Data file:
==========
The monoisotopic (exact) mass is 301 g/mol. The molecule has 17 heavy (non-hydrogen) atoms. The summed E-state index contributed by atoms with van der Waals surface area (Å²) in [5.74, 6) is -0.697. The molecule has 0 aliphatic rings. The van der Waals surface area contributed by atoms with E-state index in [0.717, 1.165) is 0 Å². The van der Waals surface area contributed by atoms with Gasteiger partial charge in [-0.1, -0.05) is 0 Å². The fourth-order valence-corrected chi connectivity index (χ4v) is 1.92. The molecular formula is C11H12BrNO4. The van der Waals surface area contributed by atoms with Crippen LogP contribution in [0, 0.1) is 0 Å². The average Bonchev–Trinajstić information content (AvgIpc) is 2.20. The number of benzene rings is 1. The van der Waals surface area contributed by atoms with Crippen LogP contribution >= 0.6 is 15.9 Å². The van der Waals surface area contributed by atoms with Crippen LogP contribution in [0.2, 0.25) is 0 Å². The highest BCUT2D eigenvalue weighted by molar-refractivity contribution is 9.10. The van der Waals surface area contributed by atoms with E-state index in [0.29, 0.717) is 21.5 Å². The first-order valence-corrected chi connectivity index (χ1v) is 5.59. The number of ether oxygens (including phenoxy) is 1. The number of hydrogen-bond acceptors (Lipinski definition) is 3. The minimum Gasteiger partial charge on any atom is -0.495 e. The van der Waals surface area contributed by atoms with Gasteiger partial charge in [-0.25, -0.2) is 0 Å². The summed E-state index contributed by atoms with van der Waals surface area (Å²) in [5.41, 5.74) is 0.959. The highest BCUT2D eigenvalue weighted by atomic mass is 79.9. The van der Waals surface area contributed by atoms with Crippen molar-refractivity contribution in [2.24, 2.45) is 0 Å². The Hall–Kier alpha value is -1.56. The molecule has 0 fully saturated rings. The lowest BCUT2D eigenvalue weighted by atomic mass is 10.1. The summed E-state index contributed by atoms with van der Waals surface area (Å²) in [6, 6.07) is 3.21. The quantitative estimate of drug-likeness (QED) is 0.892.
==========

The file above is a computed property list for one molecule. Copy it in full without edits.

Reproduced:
The monoisotopic (exact) mass is 301 g/mol. The molecule has 17 heavy (non-hydrogen) atoms. The summed E-state index contributed by atoms with van der Waals surface area (Å²) in [5.74, 6) is -0.697. The molecule has 0 aliphatic rings. The van der Waals surface area contributed by atoms with E-state index in [0.717, 1.165) is 0 Å². The van der Waals surface area contributed by atoms with Gasteiger partial charge in [-0.1, -0.05) is 0 Å². The fourth-order valence-corrected chi connectivity index (χ4v) is 1.92. The molecular formula is C11H12BrNO4. The van der Waals surface area contributed by atoms with Crippen LogP contribution in [0, 0.1) is 0 Å². The average Bonchev–Trinajstić information content (AvgIpc) is 2.20. The number of benzene rings is 1. The van der Waals surface area contributed by atoms with Crippen LogP contribution >= 0.6 is 15.9 Å². The van der Waals surface area contributed by atoms with Crippen LogP contribution in [0.2, 0.25) is 0 Å². The highest BCUT2D eigenvalue weighted by molar-refractivity contribution is 9.10. The van der Waals surface area contributed by atoms with E-state index in [0.29, 0.717) is 21.5 Å². The first-order valence-corrected chi connectivity index (χ1v) is 5.59. The number of ether oxygens (including phenoxy) is 1. The number of hydrogen-bond acceptors (Lipinski definition) is 3. The minimum Gasteiger partial charge on any atom is -0.495 e. The van der Waals surface area contributed by atoms with Gasteiger partial charge in [-0.25, -0.2) is 0 Å². The summed E-state index contributed by atoms with van der Waals surface area (Å²) in [5.41, 5.74) is 0.959. The highest BCUT2D eigenvalue weighted by atomic mass is 79.9. The van der Waals surface area contributed by atoms with Crippen molar-refractivity contribution in [2.24, 2.45) is 0 Å². The Hall–Kier alpha value is -1.56. The molecule has 0 fully saturated rings. The lowest BCUT2D eigenvalue weighted by atomic mass is 10.1. The summed E-state index contributed by atoms with van der Waals surface area (Å²) in [6, 6.07) is 3.21. The quantitative estimate of drug-likeness (QED) is 0.892.